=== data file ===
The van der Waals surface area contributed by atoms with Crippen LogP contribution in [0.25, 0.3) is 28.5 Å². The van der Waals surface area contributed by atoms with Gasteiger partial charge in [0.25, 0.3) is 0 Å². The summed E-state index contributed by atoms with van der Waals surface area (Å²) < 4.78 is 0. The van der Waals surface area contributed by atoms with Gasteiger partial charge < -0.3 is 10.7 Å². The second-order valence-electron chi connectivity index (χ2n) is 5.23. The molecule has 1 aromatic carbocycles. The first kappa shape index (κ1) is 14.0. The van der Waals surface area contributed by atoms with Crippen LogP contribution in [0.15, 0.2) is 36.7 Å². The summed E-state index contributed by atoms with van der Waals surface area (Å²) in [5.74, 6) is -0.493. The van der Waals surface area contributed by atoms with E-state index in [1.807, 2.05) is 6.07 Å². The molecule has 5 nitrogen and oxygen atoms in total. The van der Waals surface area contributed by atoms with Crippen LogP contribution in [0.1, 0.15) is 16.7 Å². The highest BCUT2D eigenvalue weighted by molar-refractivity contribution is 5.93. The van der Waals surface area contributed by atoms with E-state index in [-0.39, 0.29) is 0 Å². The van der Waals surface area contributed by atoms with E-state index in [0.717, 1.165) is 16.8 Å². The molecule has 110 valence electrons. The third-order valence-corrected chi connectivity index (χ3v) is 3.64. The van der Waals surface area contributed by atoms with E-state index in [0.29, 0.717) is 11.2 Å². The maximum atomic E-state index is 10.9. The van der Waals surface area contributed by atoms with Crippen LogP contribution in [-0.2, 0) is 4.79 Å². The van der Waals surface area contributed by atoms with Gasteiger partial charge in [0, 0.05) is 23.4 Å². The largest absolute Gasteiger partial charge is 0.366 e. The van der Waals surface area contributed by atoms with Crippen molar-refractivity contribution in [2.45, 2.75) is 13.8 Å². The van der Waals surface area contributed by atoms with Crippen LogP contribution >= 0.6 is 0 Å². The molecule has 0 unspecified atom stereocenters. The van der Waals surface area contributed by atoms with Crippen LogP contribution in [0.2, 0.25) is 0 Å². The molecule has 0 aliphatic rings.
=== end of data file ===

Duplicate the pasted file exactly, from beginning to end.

The van der Waals surface area contributed by atoms with Crippen LogP contribution in [0.25, 0.3) is 28.5 Å². The van der Waals surface area contributed by atoms with Gasteiger partial charge in [0.25, 0.3) is 0 Å². The summed E-state index contributed by atoms with van der Waals surface area (Å²) < 4.78 is 0. The van der Waals surface area contributed by atoms with Gasteiger partial charge < -0.3 is 10.7 Å². The second-order valence-electron chi connectivity index (χ2n) is 5.23. The molecule has 1 aromatic carbocycles. The first kappa shape index (κ1) is 14.0. The van der Waals surface area contributed by atoms with Crippen LogP contribution in [0.15, 0.2) is 36.7 Å². The summed E-state index contributed by atoms with van der Waals surface area (Å²) in [5.74, 6) is -0.493. The van der Waals surface area contributed by atoms with E-state index in [1.807, 2.05) is 6.07 Å². The molecule has 5 nitrogen and oxygen atoms in total. The van der Waals surface area contributed by atoms with Crippen LogP contribution in [0.1, 0.15) is 16.7 Å². The highest BCUT2D eigenvalue weighted by molar-refractivity contribution is 5.93. The van der Waals surface area contributed by atoms with E-state index in [-0.39, 0.29) is 0 Å². The van der Waals surface area contributed by atoms with E-state index in [0.717, 1.165) is 16.8 Å². The molecule has 110 valence electrons. The third-order valence-corrected chi connectivity index (χ3v) is 3.64. The van der Waals surface area contributed by atoms with E-state index in [0.29, 0.717) is 11.2 Å². The maximum atomic E-state index is 10.9. The van der Waals surface area contributed by atoms with Crippen LogP contribution in [-0.2, 0) is 4.79 Å². The van der Waals surface area contributed by atoms with Gasteiger partial charge in [0, 0.05) is 23.4 Å². The largest absolute Gasteiger partial charge is 0.366 e. The van der Waals surface area contributed by atoms with Crippen molar-refractivity contribution in [2.45, 2.75) is 13.8 Å². The van der Waals surface area contributed by atoms with Crippen LogP contribution >= 0.6 is 0 Å². The molecule has 0 unspecified atom stereocenters. The van der Waals surface area contributed by atoms with Crippen LogP contribution in [0.2, 0.25) is 0 Å². The molecule has 0 aliphatic rings.